Sharegrid takes a small fee, usually around 5% of the rental price. They also don't charge on pickup and drop-off days and they only charge one day for weekends, which is certainly a renter-friendly policy. That means you're likely to make less money going through Sharegrid than doing it yourself. But you're also protected a lot more and more likely to get people requesting rentals.
The Most Popular Pieces Of Gear To Offer And Other Tips
In general, the most popular pieces of gear are usually the most practical. Things like lights, fog/haze machines, and accessories usually have a pretty high request rate. Think "popular items that a lot of people may want but not everybody has." Really abstract or old lenses, odd instruments, and vintage microphones are probably just not going to get rented as often (though it's always good to include them on your profile).
It's also usually really beneficial to offer full packages opposed to individual components. If you've got a small Sony camera you want to list, include the lens, some batteries and charger, and case. Charge accordingly, too. But most of the time people are looking for the all-in solution, not trying to piecemeal a rental strategy.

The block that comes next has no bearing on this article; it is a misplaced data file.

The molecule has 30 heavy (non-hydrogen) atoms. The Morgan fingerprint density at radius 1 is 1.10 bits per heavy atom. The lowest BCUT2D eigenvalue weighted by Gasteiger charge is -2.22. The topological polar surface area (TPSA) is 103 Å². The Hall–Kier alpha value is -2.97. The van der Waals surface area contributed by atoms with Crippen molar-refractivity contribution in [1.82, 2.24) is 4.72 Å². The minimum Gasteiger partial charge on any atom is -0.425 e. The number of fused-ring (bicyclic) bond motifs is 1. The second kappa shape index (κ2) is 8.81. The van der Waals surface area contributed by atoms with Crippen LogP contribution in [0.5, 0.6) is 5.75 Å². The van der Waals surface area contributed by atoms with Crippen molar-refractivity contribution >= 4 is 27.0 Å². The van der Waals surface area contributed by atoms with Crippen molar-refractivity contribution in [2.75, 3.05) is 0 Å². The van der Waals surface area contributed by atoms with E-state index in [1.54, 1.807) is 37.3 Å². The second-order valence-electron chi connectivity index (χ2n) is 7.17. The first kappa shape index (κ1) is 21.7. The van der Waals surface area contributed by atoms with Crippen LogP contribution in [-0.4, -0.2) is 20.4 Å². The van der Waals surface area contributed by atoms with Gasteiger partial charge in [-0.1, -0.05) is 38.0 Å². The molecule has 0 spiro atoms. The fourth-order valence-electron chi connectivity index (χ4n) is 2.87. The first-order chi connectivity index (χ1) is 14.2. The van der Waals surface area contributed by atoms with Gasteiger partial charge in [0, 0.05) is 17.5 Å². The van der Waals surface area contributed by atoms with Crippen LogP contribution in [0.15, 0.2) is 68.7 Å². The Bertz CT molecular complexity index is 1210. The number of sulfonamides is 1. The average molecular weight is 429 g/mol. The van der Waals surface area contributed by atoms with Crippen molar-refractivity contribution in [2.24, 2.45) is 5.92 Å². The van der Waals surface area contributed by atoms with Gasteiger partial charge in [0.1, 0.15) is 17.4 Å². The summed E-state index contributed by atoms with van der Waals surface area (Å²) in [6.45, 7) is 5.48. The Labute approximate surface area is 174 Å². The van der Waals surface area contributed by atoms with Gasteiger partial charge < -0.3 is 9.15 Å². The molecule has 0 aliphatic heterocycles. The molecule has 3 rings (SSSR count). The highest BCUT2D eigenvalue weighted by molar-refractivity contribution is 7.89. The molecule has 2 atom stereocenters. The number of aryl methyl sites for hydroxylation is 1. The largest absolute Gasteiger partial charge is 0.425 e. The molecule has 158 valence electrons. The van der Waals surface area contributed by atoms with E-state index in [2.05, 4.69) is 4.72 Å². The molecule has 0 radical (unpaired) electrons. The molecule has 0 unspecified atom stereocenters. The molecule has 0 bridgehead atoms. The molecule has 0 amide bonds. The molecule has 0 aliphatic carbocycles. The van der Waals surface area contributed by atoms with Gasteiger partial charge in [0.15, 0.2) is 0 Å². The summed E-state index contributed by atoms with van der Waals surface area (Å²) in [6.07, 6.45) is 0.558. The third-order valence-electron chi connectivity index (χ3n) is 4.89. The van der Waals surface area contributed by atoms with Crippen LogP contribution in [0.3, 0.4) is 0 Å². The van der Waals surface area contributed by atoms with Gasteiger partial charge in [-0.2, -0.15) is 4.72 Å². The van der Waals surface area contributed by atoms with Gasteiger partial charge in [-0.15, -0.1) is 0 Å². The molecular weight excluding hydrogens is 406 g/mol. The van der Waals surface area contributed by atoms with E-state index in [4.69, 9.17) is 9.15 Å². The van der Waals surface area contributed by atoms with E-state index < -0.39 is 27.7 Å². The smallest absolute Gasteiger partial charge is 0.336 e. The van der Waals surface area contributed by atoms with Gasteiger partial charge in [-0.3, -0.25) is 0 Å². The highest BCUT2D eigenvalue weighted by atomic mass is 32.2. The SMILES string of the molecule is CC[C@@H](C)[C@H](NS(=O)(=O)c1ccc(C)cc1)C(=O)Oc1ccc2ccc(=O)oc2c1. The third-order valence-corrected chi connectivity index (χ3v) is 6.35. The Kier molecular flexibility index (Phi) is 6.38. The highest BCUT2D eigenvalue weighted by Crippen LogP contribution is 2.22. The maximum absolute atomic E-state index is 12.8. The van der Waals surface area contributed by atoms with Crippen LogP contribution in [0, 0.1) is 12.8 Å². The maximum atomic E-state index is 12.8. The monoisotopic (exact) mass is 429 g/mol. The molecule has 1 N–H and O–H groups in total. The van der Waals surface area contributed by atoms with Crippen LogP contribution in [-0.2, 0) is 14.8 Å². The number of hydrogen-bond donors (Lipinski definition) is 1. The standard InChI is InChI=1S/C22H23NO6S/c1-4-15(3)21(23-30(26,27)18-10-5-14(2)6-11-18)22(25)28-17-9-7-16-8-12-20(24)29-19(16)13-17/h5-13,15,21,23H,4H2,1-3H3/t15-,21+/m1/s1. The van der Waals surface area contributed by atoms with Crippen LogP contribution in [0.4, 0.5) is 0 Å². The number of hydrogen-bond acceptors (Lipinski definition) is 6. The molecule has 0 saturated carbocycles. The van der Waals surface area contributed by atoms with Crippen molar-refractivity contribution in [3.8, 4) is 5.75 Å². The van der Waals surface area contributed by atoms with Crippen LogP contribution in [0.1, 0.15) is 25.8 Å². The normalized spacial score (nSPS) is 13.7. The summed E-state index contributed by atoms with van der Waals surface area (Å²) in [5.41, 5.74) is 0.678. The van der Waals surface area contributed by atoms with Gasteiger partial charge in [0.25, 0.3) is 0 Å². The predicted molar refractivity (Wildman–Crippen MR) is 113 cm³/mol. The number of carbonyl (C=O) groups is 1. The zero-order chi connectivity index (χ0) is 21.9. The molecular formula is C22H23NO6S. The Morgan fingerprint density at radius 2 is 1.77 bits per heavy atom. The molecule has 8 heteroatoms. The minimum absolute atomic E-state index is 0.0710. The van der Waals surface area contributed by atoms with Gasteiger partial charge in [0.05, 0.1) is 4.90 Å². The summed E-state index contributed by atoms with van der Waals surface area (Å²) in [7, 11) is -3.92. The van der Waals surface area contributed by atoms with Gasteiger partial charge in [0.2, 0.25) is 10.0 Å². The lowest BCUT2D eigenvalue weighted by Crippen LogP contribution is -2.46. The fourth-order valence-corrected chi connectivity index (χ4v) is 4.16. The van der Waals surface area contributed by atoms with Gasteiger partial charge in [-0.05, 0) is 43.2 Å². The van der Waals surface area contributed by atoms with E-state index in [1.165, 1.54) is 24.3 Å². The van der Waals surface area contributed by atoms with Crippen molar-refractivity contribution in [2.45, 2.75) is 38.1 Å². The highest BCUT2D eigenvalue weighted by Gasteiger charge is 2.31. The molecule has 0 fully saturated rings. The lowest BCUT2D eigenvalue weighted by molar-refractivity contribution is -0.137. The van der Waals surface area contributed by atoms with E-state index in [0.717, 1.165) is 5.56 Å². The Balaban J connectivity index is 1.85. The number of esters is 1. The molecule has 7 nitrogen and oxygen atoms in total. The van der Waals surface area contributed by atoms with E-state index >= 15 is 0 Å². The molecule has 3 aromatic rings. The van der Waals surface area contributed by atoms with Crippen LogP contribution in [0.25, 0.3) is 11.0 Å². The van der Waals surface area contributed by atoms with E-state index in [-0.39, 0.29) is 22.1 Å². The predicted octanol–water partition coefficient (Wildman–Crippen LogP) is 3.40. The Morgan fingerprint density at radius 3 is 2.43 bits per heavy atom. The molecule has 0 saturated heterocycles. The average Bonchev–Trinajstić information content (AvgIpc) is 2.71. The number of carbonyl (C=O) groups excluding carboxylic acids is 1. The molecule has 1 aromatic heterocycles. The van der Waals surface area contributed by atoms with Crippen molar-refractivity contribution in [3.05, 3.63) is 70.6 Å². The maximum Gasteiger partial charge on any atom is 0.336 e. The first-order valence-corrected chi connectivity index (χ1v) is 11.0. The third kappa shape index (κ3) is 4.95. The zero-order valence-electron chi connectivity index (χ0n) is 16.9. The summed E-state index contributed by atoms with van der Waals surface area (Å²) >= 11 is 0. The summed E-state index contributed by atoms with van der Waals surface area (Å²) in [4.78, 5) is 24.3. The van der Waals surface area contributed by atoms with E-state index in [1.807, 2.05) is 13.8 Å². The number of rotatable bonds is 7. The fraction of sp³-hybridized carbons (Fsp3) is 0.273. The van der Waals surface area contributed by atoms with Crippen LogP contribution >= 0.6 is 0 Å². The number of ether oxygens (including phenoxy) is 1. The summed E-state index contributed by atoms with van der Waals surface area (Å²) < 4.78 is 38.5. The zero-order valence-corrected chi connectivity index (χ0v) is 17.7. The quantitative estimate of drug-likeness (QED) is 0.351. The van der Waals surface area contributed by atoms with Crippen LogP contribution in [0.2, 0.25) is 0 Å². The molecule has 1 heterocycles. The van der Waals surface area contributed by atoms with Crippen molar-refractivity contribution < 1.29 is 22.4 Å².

You'll probably find that most rentals go for gear that costs between $20 and $50 per day. Sure, you'll occasionally get some big rentals for several hundred dollars if you've got that kind of gear. But the independent rental market is really more about accruing some side money over time, opposed to opening up a complete rental house. The best part is it's kind of a "set it and forget it" scenario. You're not out there constantly trying to convince people to rent your gear.
Another great thing about the independent renter market is that it works both ways, too. You'll typically be able to find affordable gear you may want to test out. And you're almost always dealing directly with the creator or a member of their team. You get to chat a little bit, network, and even collaborate if it's something you're into.
Basically, there are more advantages to offering your gear up than simply earning a few extra hundred dollars per month.